Accountability and Decentralization in Government: An Incomplete Contracts Model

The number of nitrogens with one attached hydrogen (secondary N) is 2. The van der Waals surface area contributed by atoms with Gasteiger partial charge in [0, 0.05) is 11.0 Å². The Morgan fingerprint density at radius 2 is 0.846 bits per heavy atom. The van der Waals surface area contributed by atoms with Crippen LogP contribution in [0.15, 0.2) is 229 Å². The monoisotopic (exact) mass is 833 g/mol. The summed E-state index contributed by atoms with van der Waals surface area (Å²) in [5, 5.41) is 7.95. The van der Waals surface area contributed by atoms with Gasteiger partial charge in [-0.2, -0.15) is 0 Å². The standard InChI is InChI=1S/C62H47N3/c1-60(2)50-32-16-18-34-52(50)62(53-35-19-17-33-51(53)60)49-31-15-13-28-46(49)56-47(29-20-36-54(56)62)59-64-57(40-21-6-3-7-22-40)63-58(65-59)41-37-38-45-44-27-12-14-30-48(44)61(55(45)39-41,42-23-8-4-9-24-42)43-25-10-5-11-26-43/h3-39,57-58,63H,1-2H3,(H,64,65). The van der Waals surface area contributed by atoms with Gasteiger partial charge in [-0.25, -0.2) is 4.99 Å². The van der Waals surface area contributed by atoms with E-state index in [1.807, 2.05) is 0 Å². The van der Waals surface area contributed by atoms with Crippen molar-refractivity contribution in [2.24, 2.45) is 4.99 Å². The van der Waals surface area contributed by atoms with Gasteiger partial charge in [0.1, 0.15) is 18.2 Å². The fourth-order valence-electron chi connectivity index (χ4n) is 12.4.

This paper approaches the question of the appropriate level of decentralization of power in government as a problem in the allocation of control rights under incomplete contracts. This approach is preferable to that of the literature following the Tiebout model of local public goods, which analyses the merits of the differentiation of policy by locality but has nothing to say about the decentralization of power as such. The model of this paper compares allocations of power to regional and central government as alternative means of motivating governments to act in the interests of citizens. Centralization allows benefits from policy coordination but has costs in terms of diminished accountability, which can be precisely defined as the reduced probability that the welfare of a given region can determine the re-election of the government. The model is extended to allow for conflicts of interest within regions, and for the possibility that governments may act as Leviathans appropriating resources for their own use. Conditions are derived under which a given region will be better off under central or regional government.
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